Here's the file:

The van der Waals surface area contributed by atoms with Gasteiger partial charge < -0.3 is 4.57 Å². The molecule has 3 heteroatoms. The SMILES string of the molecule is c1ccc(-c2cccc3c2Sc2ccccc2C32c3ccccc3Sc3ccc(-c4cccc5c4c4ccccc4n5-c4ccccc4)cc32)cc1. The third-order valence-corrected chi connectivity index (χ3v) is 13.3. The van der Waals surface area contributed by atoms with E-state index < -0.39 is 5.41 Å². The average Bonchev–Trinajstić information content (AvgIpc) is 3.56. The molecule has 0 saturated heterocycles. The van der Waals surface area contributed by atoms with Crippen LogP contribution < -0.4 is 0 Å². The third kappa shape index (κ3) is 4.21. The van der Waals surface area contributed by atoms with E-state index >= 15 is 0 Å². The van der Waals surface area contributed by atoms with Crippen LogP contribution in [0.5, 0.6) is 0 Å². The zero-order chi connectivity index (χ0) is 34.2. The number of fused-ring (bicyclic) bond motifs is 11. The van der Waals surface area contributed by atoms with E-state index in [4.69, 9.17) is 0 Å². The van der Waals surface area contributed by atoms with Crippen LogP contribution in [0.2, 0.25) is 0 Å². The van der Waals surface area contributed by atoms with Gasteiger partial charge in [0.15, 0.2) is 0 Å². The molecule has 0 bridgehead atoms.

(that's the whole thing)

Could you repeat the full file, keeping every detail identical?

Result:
The van der Waals surface area contributed by atoms with Gasteiger partial charge < -0.3 is 4.57 Å². The molecule has 3 heteroatoms. The SMILES string of the molecule is c1ccc(-c2cccc3c2Sc2ccccc2C32c3ccccc3Sc3ccc(-c4cccc5c4c4ccccc4n5-c4ccccc4)cc32)cc1. The third-order valence-corrected chi connectivity index (χ3v) is 13.3. The van der Waals surface area contributed by atoms with E-state index < -0.39 is 5.41 Å². The average Bonchev–Trinajstić information content (AvgIpc) is 3.56. The molecule has 0 saturated heterocycles. The van der Waals surface area contributed by atoms with Crippen LogP contribution < -0.4 is 0 Å². The third kappa shape index (κ3) is 4.21. The van der Waals surface area contributed by atoms with E-state index >= 15 is 0 Å². The van der Waals surface area contributed by atoms with Crippen LogP contribution in [0.5, 0.6) is 0 Å². The zero-order chi connectivity index (χ0) is 34.2. The number of fused-ring (bicyclic) bond motifs is 11. The van der Waals surface area contributed by atoms with E-state index in [4.69, 9.17) is 0 Å². The van der Waals surface area contributed by atoms with Crippen LogP contribution in [0.2, 0.25) is 0 Å². The van der Waals surface area contributed by atoms with Gasteiger partial charge in [0.15, 0.2) is 0 Å². The molecule has 0 bridgehead atoms.